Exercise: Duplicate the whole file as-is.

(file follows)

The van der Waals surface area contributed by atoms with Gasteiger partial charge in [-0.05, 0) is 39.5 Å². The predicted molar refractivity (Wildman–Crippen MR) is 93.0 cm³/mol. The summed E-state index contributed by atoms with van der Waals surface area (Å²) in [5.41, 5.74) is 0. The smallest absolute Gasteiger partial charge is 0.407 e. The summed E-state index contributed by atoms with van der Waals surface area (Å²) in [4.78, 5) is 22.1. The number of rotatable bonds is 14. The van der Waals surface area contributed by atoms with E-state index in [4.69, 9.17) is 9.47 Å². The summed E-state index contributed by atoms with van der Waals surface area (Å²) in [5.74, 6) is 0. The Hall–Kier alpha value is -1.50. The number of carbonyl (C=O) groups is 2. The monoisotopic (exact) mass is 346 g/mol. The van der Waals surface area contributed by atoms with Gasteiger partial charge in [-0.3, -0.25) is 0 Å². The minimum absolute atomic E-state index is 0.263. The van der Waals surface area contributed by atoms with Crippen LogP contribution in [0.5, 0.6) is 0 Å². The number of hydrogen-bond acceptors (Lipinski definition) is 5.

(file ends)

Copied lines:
The van der Waals surface area contributed by atoms with Gasteiger partial charge in [-0.05, 0) is 39.5 Å². The predicted molar refractivity (Wildman–Crippen MR) is 93.0 cm³/mol. The summed E-state index contributed by atoms with van der Waals surface area (Å²) in [5.41, 5.74) is 0. The smallest absolute Gasteiger partial charge is 0.407 e. The summed E-state index contributed by atoms with van der Waals surface area (Å²) in [4.78, 5) is 22.1. The number of rotatable bonds is 14. The van der Waals surface area contributed by atoms with E-state index in [4.69, 9.17) is 9.47 Å². The summed E-state index contributed by atoms with van der Waals surface area (Å²) in [5.74, 6) is 0. The Hall–Kier alpha value is -1.50. The number of carbonyl (C=O) groups is 2. The monoisotopic (exact) mass is 346 g/mol. The van der Waals surface area contributed by atoms with Gasteiger partial charge in [-0.3, -0.25) is 0 Å². The minimum absolute atomic E-state index is 0.263. The van der Waals surface area contributed by atoms with Crippen LogP contribution in [0.5, 0.6) is 0 Å². The number of hydrogen-bond acceptors (Lipinski definition) is 5.